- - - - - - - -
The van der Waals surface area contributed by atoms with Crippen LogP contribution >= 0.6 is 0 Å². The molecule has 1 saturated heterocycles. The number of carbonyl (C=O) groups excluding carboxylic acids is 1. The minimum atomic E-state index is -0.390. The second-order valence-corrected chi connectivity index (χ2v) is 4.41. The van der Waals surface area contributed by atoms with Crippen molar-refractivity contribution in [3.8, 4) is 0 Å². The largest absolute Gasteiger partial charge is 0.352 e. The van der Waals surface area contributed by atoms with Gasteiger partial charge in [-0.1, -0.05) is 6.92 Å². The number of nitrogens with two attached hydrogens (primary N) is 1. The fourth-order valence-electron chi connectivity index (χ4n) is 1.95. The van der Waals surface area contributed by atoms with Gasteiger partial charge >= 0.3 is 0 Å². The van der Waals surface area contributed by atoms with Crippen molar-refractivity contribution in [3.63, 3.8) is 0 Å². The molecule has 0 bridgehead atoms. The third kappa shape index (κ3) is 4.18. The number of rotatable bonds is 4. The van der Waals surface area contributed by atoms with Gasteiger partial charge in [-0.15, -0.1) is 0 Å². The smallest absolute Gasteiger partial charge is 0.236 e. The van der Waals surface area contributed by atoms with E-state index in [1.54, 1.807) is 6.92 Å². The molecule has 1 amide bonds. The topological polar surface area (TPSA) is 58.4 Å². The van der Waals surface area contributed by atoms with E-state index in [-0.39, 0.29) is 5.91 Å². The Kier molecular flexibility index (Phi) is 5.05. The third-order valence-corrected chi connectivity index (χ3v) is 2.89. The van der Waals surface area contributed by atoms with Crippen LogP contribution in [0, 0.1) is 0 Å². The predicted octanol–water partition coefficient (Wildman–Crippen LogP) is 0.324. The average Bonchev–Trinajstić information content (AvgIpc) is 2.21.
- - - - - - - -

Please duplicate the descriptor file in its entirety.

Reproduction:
The van der Waals surface area contributed by atoms with Crippen LogP contribution >= 0.6 is 0 Å². The molecule has 1 saturated heterocycles. The number of carbonyl (C=O) groups excluding carboxylic acids is 1. The minimum atomic E-state index is -0.390. The second-order valence-corrected chi connectivity index (χ2v) is 4.41. The van der Waals surface area contributed by atoms with Crippen molar-refractivity contribution in [3.8, 4) is 0 Å². The largest absolute Gasteiger partial charge is 0.352 e. The van der Waals surface area contributed by atoms with Gasteiger partial charge in [-0.1, -0.05) is 6.92 Å². The number of nitrogens with two attached hydrogens (primary N) is 1. The fourth-order valence-electron chi connectivity index (χ4n) is 1.95. The van der Waals surface area contributed by atoms with Gasteiger partial charge >= 0.3 is 0 Å². The van der Waals surface area contributed by atoms with Crippen molar-refractivity contribution in [3.63, 3.8) is 0 Å². The molecule has 0 bridgehead atoms. The third kappa shape index (κ3) is 4.18. The number of rotatable bonds is 4. The van der Waals surface area contributed by atoms with Gasteiger partial charge in [-0.15, -0.1) is 0 Å². The smallest absolute Gasteiger partial charge is 0.236 e. The van der Waals surface area contributed by atoms with E-state index in [1.54, 1.807) is 6.92 Å². The molecule has 1 amide bonds. The topological polar surface area (TPSA) is 58.4 Å². The van der Waals surface area contributed by atoms with E-state index in [-0.39, 0.29) is 5.91 Å². The Kier molecular flexibility index (Phi) is 5.05. The third-order valence-corrected chi connectivity index (χ3v) is 2.89. The van der Waals surface area contributed by atoms with Crippen LogP contribution in [0, 0.1) is 0 Å². The predicted octanol–water partition coefficient (Wildman–Crippen LogP) is 0.324. The average Bonchev–Trinajstić information content (AvgIpc) is 2.21.